Kristen Howe (author) from Northeast Ohio on April 14, 2015:

That's a great idea, C.E. Thanks so much for stopping by and eating salads, too. I've been eating salads for about a year now.

C E Clark from North Texas on April 14, 2015:

I learned many years ago in a class that isn't even taught anymore called home economics that people should eat at least 1 green, yellow, or leafy vegetable every day. Not to say one should limit oneself to that alone, but at least one of those vegetables should be included in one's menu every day. It prevents scurvy which used to be a major problem.

Very good advice here. I love vegetables and salads and would eat them all the time if available. My favorite things.

Kristen Howe (author) from Northeast Ohio on April 06, 2015:

Thanks so much for stopping by and commenting. Part 3 will be in a few weeks.

Venkatachari M from Hyderabad, India on April 06, 2015:

Awesome greens. All these are very good for health. You have described them in very details with nutrient facts. I have simply instructed how to prepare the dishes in my hub titled Spicy chutneys using fibre rich green vegetables.

Voted up and awesome.

Kristen Howe (author) from Northeast Ohio on March 19, 2015:

Hey Victoria! Go for it. I'm not a big spinach fan though. I'll be posting part two next week.

Victoria Lynn from Arkansas, USA on March 19, 2015:

I love greens! I should grow more of them. Maybe when I get more settled. Sometimes I crave them! I've been known to eat spinach right out of a can!

Kristen Howe (author) from Northeast Ohio on March 16, 2015:

Give it a try, Poetryman and thanks for stopping by. Part two will be posted next week.

poetryman6969 on March 16, 2015:

I used to know someone who eschewed green food. He would run screaming from this!

I have never had swiss chard but I am willing to try it.

Kristen Howe (author) from Northeast Ohio on March 10, 2015:

Thanks Sharlee. I'm happy to share. Part two is coming up later this week.

Sharlee on March 09, 2015:

Just love this hub... So much great healthful information

Adrienne Farricelli on March 09, 2015:

So many great benefits in those greens. When I was a child, my grandma would pick up so many greens that used to grow wild in our area. She knew them by name. I still remember her boiling them in the cold winter in our country home and all the windows were covered in vapor. She always said that bitter tasting greens were the best for our health.

Kristen Howe (author) from Northeast Ohio on March 07, 2015:

Thanks Patricia for stopping by. I'm the same way too with my veggies. I'll be doing part two next week. Kale, and mixed greens aren't too bad. You have to get used to the flavor.

Patricia Scott from North Central Florida on March 07, 2015:

As a child we had these served often and honestly they were not high on my hit parade. No veggies were really...I was a terribly picky eater.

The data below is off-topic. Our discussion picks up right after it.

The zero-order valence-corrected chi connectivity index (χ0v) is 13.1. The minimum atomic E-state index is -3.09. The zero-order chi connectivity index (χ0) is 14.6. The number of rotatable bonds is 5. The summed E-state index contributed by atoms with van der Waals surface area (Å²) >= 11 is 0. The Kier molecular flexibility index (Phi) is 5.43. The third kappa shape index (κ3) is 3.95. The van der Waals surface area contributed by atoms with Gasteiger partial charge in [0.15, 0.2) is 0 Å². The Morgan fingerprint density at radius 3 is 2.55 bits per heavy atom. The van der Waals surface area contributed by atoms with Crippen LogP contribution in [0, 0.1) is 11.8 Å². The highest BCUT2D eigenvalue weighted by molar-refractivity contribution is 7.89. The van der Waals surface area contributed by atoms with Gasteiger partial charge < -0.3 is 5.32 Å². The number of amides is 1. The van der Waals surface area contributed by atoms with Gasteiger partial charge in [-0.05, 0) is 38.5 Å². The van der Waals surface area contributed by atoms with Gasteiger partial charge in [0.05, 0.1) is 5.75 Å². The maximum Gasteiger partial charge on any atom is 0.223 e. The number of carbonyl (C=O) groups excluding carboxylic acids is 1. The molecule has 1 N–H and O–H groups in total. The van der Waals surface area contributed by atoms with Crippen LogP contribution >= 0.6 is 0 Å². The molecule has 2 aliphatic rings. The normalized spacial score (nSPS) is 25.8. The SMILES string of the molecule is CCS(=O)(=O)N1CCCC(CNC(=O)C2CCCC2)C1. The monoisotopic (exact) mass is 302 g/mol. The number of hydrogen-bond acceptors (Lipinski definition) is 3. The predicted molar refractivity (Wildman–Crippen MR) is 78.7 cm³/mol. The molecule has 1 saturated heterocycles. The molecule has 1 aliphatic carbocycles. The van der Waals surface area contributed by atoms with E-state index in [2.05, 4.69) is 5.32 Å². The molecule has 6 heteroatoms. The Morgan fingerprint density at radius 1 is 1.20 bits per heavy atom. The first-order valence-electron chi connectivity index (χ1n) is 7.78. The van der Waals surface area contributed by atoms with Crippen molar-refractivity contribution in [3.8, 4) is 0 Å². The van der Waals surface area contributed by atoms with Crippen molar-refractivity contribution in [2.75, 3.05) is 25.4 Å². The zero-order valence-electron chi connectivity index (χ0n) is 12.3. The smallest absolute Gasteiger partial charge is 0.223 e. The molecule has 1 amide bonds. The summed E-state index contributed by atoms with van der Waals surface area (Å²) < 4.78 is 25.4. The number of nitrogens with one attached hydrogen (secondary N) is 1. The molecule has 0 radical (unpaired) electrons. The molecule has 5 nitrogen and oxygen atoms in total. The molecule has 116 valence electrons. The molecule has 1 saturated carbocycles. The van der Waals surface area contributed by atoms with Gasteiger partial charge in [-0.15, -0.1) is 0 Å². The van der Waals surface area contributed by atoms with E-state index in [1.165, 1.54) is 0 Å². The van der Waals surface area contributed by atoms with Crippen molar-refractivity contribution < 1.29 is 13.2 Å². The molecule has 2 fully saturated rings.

But now, I love these veggies. YUM...

Angels are on the way to you this afternoon ps

Kristen Howe (author) from Northeast Ohio on March 04, 2015:

Thanks Bill. I never had Swiss chard before or escarole and arugula. Good for you! Part two is coming next week.

Bill De Giulio from Massachusetts on March 04, 2015:

Hi Kristen. We love Kale and Swiss Chard. Two more of my favorites are escarole and arugula. Great job, it's good to know we are trying to eat healthy.

Kristen Howe (author) from Northeast Ohio on March 04, 2015:

Wow, some of those greens I don't know about. But bok choy is a super food. It'll be mention on my spring superfood hub real soon. Mustard greens will be in part two next week. Thanks for stopping by Aesta1.

Kristen Howe (author) from Northeast Ohio on March 04, 2015:

Mustard greens is another healthy green. That would be featured in part two's healthy green hub with lettuce and and spinach. Thanks for stopping by Peach.

peachy from Home Sweet Home on March 04, 2015:

how about mustard greens, here it is very popular because it is cheap and easy to cook

Mary Norton from Ontario, Canada on March 03, 2015:

We have lots of bok choy, mustard greens, morning glory and other greens I don't know the names of where we are now which is Phnom Penh, Cambodia so we find it easy to include them in our meals. My only concern are the pesticides used in planting these.

Kristen Howe (author) from Northeast Ohio on March 03, 2015:

Thanks Chris for stopping by. It doesn't hurt to try new foods. I'll post part two next week.

Krzysztof Willman from Parlin, New Jersey on March 03, 2015:

There's some great information here that I could use. I'm not a fan of greens and leafy vegetables, but I'm willing to try some of these. Great hub.

Kristen Howe (author) from Northeast Ohio on March 01, 2015:

You're welcome Emese. I'll be doing another one next week on #5-8. Try salads or a side dish. That's what I did. Nice to meet you.

Emese Fromm from The Desert on March 01, 2015:

This is a great informative article on greens. I have to admit, I eat generally healthy, but somehow most of these greens don't make it to my table every day, except kale. I will have to incorporate them more often. Thank you for bringing it to my attention.

Kristen Howe (author) from Northeast Ohio on February 23, 2015:

Thanks Peggy for stopping by. I never had Swiss chard before. I'll give it a go. I'll do the next group in a week or two.

Peggy Woods from Houston, Texas on February 23, 2015:

Of the four greens you highlighted, Swiss chard is my favorite. I have also grown it in our garden. Should think of doing it again!